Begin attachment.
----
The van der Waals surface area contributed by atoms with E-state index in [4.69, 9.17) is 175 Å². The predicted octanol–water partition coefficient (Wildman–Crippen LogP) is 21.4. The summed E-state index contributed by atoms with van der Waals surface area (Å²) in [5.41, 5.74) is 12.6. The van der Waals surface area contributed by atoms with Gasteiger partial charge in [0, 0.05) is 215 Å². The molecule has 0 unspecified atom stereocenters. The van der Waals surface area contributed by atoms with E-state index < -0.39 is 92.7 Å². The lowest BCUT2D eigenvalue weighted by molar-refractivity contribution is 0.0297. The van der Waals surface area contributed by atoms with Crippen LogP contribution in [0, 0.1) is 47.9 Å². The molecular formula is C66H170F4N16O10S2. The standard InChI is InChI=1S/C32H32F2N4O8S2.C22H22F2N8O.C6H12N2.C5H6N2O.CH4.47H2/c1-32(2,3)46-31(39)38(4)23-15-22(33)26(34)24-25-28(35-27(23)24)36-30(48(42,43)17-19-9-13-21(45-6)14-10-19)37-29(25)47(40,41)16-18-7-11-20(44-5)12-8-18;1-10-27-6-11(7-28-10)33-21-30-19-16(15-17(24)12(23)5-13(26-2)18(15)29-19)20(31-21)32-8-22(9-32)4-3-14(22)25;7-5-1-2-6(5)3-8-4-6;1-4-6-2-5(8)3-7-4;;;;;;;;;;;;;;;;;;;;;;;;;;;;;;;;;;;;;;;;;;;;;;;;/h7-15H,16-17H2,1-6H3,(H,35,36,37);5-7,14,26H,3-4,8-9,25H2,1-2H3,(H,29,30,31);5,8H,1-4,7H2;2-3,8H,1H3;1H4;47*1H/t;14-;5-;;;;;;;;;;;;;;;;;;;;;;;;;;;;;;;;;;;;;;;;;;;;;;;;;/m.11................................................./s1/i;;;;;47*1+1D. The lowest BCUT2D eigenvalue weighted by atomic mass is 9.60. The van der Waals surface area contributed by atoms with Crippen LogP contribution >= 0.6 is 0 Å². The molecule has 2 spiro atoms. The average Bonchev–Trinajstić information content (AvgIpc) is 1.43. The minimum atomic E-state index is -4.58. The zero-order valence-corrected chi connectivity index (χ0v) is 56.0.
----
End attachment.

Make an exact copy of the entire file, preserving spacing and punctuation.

The van der Waals surface area contributed by atoms with E-state index in [4.69, 9.17) is 175 Å². The predicted octanol–water partition coefficient (Wildman–Crippen LogP) is 21.4. The summed E-state index contributed by atoms with van der Waals surface area (Å²) in [5.41, 5.74) is 12.6. The van der Waals surface area contributed by atoms with Gasteiger partial charge in [0, 0.05) is 215 Å². The molecule has 0 unspecified atom stereocenters. The van der Waals surface area contributed by atoms with E-state index < -0.39 is 92.7 Å². The lowest BCUT2D eigenvalue weighted by molar-refractivity contribution is 0.0297. The van der Waals surface area contributed by atoms with Crippen LogP contribution in [0, 0.1) is 47.9 Å². The molecular formula is C66H170F4N16O10S2. The standard InChI is InChI=1S/C32H32F2N4O8S2.C22H22F2N8O.C6H12N2.C5H6N2O.CH4.47H2/c1-32(2,3)46-31(39)38(4)23-15-22(33)26(34)24-25-28(35-27(23)24)36-30(48(42,43)17-19-9-13-21(45-6)14-10-19)37-29(25)47(40,41)16-18-7-11-20(44-5)12-8-18;1-10-27-6-11(7-28-10)33-21-30-19-16(15-17(24)12(23)5-13(26-2)18(15)29-19)20(31-21)32-8-22(9-32)4-3-14(22)25;7-5-1-2-6(5)3-8-4-6;1-4-6-2-5(8)3-7-4;;;;;;;;;;;;;;;;;;;;;;;;;;;;;;;;;;;;;;;;;;;;;;;;/h7-15H,16-17H2,1-6H3,(H,35,36,37);5-7,14,26H,3-4,8-9,25H2,1-2H3,(H,29,30,31);5,8H,1-4,7H2;2-3,8H,1H3;1H4;47*1H/t;14-;5-;;;;;;;;;;;;;;;;;;;;;;;;;;;;;;;;;;;;;;;;;;;;;;;;;/m.11................................................./s1/i;;;;;47*1+1D. The lowest BCUT2D eigenvalue weighted by atomic mass is 9.60. The van der Waals surface area contributed by atoms with Crippen LogP contribution >= 0.6 is 0 Å². The molecule has 2 spiro atoms. The average Bonchev–Trinajstić information content (AvgIpc) is 1.43. The minimum atomic E-state index is -4.58. The zero-order valence-corrected chi connectivity index (χ0v) is 56.0.